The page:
Q&A With Gabriela Hearst, Winner of Woolmark Prize Award

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By Butterboom Writers  /  June 23, 2017

Designer Gabriela Hearst  hails from Uruguay and is based in New York.  Coincidentally, the winner of the 2016/17 International Woolmark Prize Womenswear winner  grew up on a sheep farm. Fusing her love for all things wool and her love for fashion, she launched her fashion label in 2015, creating a brand that focuses on knitwear and has made sleek silhouettes using wool her trademark look.

Her winning collection, inspired by the WW2 Italian journalist, author and political interviewer Oriana Fallaci and featured a range of utilitarian yet sophisticated styles of trench coats, cycling trousers, one-piece long johns, reversible puffer vest and an evening dress. All her pieces are made out of ultra-fine 14.5 micro and 21.5 micro Merino wool that has a luxurious velvet touch.

Pieces from this limited-edition collection is available at mytheresa.com as well as  Lane Crawford in Hong Kong. 

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What did winning the International Woolmark Prize mean for the Gabriela Hearst brand?
It has such deep personal meaning, and I wish my father and grandfather were here to see this. Sheep and wool were an integral part of their lives as ranchers. From a designer perspective, it is an honour be recognised by the industry. This award means a lot to me as I believe wool is an amazing fibre, and it has supported my family for so many generations.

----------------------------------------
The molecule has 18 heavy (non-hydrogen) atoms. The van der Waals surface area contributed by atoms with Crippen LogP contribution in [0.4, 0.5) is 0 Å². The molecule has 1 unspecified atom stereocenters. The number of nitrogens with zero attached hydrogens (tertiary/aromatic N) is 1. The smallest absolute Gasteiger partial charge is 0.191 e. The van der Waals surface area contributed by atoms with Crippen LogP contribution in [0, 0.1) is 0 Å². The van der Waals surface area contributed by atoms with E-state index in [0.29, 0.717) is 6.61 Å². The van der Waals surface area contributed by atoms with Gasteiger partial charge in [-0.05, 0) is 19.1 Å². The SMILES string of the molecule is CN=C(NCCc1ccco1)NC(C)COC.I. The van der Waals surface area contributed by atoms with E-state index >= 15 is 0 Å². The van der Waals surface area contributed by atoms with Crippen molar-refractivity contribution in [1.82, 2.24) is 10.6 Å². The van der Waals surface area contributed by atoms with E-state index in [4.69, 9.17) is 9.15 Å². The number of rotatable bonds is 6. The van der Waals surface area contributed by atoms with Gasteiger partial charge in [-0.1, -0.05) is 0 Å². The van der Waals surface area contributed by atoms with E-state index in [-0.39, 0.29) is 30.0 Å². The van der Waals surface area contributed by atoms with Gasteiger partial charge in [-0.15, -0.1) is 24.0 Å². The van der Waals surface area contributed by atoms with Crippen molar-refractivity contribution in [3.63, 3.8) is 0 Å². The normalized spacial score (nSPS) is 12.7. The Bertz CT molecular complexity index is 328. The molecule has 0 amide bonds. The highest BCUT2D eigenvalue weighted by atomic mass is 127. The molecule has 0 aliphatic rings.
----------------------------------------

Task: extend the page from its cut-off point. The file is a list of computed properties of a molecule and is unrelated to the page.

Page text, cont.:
The recognition from winning such a prestigious award has benefited our business tremendously. The exposure to industry experts and top-tier retailers is a significant asset. With the prize money, we invested in an E.R.P. (Enterprise Resource Planning) system, which will help with efficiency and sustainability in all aspects of our business. I believe luxury can and should be produced without wastefulness. It is a real honour to have the opportunity to represent and promote the use of Australian Merino in our industry.

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How did working on the collection shape or change the way you work with wool?
I wanted to showcase not only the functionality of wool, but also the fact that it can be ultra-luxurious. Consumers have the misconception that wool can be itchy, but I wanted to show the alternative. I aimed to perfect a 14-micron yarn in 16 gauge. The result is super soft.

Can you explain more about the concept behind your winning collection?
The collection was very clear from the start in my mind. I first wanted to show the luxurious side of wool by making the knit pieces extra light and soft. I also sought to demonstrate the utilitarian side of wool within a fashion perspective. The use of Merino wool in high-performance sports is becoming prevalent as people recognise its inherent advantages so I made a baseball jacket and a reversible puffer vest for the collection. Wool has benefited humans for thousands of years, and its qualities make it a fibre for the future.

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How did you innovate with and use Merino wool in this collection, and what are the benefits of it in this context?
I wanted to be luxurious but not wasteful. Part of the collection is made with already existing fabrics. We found two extremely luxurious Loro Piana fabrics with limited stock, making the collection both sustainable and exclusive since many pieces will be limited edition.

Who inspires you as a designer?
Strong women are always the main inspiration for my designs. Women like as Cecile Richards, Kamala Harris and Tammy Duckworth  inspires me with their intelligence and efforts for the service of others.

 

 

 

 

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